A Chinese Proverb:

A woman went to a wise one who knew the ways of medicine, herbs and mystical cures. She came with much money, visibly disturbed, heavy laden with a deep fury inside. "I have a sister whom I hate," she told the wise one, "She is ruining my life. I want to get rid of her. Can you help me." The wise woman studied her client for a moment and then answered, "Yes, I have just the thing." She took some massage oil off the shelf and mixed it with scented oil. She gave the sister the mixture. "This is a slow acting poison. You must give your sister an hour-long massage three times a week for six months. The poison will set in slowly and by the end of this treatment, this sister whom you hate will be gone."

The next day the woman began using the poison on her sister, who, though surprised at such a gesture of generosity, whole heartedly accepted free massages. At first the sister talked incessantly throughout the massage, irritating the woman to no end. What kept the woman going was the knowledge that the poison was taking effect and she would be rid of this pain in her life. As the weeks progressed, the sister became calmer, the conversations less frequent, the interchange more intimate, without pretense. And while the woman noticed this marked change in her sister, knowing that the poison was weakening her, she began to feel an affection for her sister, even a friendship that she never knew was possible. She began to look forward to their time together, not to increase the collective poison, but to share the hour together.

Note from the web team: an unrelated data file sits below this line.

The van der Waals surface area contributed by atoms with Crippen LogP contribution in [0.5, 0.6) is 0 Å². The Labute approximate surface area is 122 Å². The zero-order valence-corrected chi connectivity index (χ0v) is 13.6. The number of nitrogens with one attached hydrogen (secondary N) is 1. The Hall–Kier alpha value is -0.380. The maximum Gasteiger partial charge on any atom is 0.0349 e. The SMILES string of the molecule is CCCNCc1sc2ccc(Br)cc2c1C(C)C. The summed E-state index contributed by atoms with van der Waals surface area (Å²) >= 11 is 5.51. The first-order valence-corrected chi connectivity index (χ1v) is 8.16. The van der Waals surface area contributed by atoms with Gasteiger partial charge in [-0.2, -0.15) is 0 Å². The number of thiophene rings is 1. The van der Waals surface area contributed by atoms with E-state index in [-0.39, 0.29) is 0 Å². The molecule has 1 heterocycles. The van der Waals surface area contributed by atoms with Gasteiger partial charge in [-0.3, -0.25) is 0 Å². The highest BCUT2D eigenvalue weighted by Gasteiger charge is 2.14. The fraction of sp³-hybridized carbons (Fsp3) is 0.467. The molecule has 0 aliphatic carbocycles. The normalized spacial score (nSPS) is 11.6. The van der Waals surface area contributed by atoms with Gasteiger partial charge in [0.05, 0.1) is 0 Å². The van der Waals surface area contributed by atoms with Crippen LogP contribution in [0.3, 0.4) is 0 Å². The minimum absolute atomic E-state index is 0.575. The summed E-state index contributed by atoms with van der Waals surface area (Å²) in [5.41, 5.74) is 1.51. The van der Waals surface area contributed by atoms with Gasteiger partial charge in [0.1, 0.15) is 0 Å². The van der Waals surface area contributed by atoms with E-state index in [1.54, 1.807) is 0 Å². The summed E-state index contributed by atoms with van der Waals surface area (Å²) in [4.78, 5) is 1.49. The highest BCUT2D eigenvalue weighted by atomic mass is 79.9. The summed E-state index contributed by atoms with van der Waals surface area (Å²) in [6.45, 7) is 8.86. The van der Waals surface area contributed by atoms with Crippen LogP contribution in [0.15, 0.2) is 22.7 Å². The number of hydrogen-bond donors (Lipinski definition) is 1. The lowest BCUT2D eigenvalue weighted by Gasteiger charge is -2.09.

By five months the woman became very anxious. She realized that not only was her hatred gone, but she now wanted her sister to live. She returned to the wise woman with only two weeks to go, panic stricken that it was too late and her sister would die. The wise one heard her story and plea for an antidote. "I have no antidote for you," she said, "you do not need one...The poison destroyed your hatred. You are cured. You are rid of this pain in your life. Go home and celebrate your new freedom."


"Forgiveness is the culmination of all foregoing, forbearing, and forgetting," writes Clarissa Estes, "It does not mean giving up one's protection, but one's coldness. One deep form of forgiveness is to cease excluding the other..."

Without forgiveness, the past would ever determine the future. The baggage we all carry would remain intact and grow daily, until there would be no room for change or anything new. Without forgiveness, we would eventually cease to exist. We'd cease to learn, we'd cease to grow, and we'd cease to see outside our own wounds, our own rage, fears, walls and assumptions. Without forgiveness we would be defined by those who hurt us, giving them power over us: defined by what "they" did to us. Without forgiveness we become professional victims, letting blame shape our identity and imprison us in reactive behavior. "I am this way because of that thing or those people. I can't change my behavior because I was too hurt."